Wednesday, June 21, 2006
Easy and Quick Risotto
I've been thinking about Risi e Bisi since Great Lent. When something gets ahold of your mind and won't let it go, that's a sure sign that you should cook it! Last night we went to the new South Indian vegetarian restaurant in Savannah (it was GREAT, so it won't last long, I'm sure), and as I was looking at their rice dishes, I was reminded again of risi e bisi, so I decided right then and there that was on the menu tonight. But then I got stuck at work... and risotto takes so LONG to cook....... When I got home, though, I knew it was time to try pressure cooked risotto. I was worried - would it cook al dente or get mushy? would it stick on the bottom? would it clog the vent? Well, it was absolutely FANTASTIC! I don't think I'll be held captive endlessly stirring a hot pot of risotto ever again - I am SOLD on this method of cooking risotto! If you don't own a pressure cooker, go out and buy one just so that you can make risotto - its worth it even if that is all you ever cook in it.
Pressure Cooked Risotto with Peas (Risi e Bisi)
2 Tbs extra virgin olive oil (or a mixture of olive oil and butter if not lent)
1 small onion, finely chopped
1 large garlic clove, minced
1 C Arborio rice
1/2 C dry white wine
3 C hot broth (homemade is best!)
1 C or more frozen peas, defrosted
1 oz parmesan, freshly grated (optional)
1 1/2 tsp salt if using unsalted broth, otherwise, to taste
1/4 tsp cayenne pepper
1/4 tsp dried basil
In the pressure cooker, heat the oil over medium heat. Add the onion and garlic and saute a couple of minutes until it is softened. Add the salt and pepper to taste (go easy because you can't take it out), the basil and the rice and cook, stirring, for about a minute until the grains are glossy and coated with the oil. Raise the heat slightly and splash in the wine. Stir until the wine is mostly absorbed by the rice, just a minute or two. Pour in all but a half cup of the hot broth, stir well and turn the heat to high. Lock the lid in place and bring the pressure to high. Once the pressure is reached, cook for 5 minutes. When done, release the pressure. Unlock the lid and put the defrosted peas on top and place the lid on top again without locking in place to let the peas steam for about a minute. Remove the lid, pour in the remaining broth and cheese and stir well. Taste for seasonings and serve.
Serves two as a main dish, or four as a side dish.
Five stars from both of us!
Notes: There is a culture war going on in Italy over Risi e Bisi - should it be thick like sticky rice? should it be thick like risotto? Should it be soupy? I like it risotto style, so that's what I made. If you like it really thick, then put all the broth in at once. If you like it soupy, then add an extra half cup of broth.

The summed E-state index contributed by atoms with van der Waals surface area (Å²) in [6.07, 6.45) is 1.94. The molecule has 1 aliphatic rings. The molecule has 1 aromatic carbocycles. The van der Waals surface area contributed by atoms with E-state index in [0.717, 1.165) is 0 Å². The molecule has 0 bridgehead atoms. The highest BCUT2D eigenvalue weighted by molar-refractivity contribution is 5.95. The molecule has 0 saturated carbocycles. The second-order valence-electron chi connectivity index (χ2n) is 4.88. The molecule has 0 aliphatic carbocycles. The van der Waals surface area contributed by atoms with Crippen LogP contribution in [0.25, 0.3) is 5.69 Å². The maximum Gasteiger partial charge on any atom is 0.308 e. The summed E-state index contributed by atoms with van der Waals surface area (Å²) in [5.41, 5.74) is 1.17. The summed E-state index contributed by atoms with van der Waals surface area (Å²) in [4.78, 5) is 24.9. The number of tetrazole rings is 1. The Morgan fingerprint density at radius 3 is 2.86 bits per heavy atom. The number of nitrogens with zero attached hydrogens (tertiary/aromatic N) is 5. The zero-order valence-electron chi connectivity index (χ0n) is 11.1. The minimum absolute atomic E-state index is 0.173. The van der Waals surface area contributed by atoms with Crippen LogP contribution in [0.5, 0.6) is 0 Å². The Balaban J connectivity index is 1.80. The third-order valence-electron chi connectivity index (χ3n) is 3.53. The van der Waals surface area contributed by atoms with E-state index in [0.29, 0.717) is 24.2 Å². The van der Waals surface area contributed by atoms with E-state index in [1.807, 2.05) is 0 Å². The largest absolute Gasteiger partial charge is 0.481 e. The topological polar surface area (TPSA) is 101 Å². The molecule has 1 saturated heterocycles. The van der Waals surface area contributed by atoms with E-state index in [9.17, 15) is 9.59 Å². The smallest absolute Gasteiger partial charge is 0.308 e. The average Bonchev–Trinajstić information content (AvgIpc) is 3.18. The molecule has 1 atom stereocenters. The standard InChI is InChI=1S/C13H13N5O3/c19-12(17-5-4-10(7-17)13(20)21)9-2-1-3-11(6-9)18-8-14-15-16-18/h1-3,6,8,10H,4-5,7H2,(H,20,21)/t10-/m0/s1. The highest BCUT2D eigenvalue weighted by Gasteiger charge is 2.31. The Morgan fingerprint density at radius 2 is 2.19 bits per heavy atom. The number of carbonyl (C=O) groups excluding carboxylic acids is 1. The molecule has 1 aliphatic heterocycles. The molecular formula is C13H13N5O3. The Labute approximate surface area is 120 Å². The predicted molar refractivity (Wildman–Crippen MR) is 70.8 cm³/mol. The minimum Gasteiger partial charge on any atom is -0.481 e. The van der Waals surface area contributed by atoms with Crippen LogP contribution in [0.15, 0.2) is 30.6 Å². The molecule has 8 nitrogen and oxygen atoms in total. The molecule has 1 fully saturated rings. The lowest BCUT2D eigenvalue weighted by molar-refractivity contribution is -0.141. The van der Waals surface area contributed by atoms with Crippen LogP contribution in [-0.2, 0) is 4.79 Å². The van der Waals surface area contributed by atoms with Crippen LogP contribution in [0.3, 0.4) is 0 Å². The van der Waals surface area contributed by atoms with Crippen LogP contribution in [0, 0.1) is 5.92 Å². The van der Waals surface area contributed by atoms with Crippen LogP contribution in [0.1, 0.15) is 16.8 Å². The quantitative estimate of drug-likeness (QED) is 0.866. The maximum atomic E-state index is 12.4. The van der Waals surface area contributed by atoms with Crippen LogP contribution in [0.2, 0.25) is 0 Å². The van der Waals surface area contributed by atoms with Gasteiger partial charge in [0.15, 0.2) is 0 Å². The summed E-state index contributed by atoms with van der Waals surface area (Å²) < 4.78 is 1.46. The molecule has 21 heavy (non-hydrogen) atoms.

I used homemade vegetable broth. In my freezer, I have a large plastic container that holds about 1 1/2 quarts or more. Every time I peel a potato or a carrot, or snap some green beans, or cut the stems off zucchini, or peel an onion, I put everything in there. Every last bit of vegetable trimmings goes in. Once its full, I put the frozen contents in a pot along with a bay leaf and water to cover and simmer for about an hour or two. Then I strain and freeze the broth. I've found that lots of onion tops and skins with lots of potato peels make for a yummy broth, but I've never had a bad tasting broth and some of the combinations have been ..... well.... a little unexpected, like the potatoes and brussels sprouts, or the rutabaga and mushrooms...
Leftover risotto is a wonderful thing. Truly, it is. It thickens up like polenta when it is refrigerated, so you can form it into patties and fry them in butter for lunch. What's not to like about that? Even shoe leather would taste delicious if it was fried in butter! Alas, we have no leftovers.... 1 Cup of rice is just perfect for the two of us as a main dish. My hips are very glad.
About Arborio Rice: Although Arborio rice is the best known type of risotto rice in the US, it is actually one of the "lesser" rices in Italy. Carnaroli rice is the preferred rice in Italy, followed closely by Baldo rice. I love risotto, and I love Arborio rice, but its only been available here in the deep south for the last year or two. I've made very acceptable risotto with a store brand medium grain rice, so if you can't find the real thing, go ahead and give it a try. Arborio rice has a high gluten/carb content which is what gives the creamy consistency to risotto, and it cooks through but retains a toothsome, or al dente, quality that marks a good risotto. I have found that the cheapo medium grain rice is a very reasonable substitute, but is not quite as good. Go for the real thing if you can get it.
Risotto rices also come in white and brown, though I cannot get brown Arborio here. If you have a chance to try brown Arborio, go for it - its delicious, with a slightly nutty flavor that is indescribable. I'm told that it takes exactly 19 minutes to cook a brown rice risotto. If you try this, please let me know how it came out and what the timing for the brown rice was.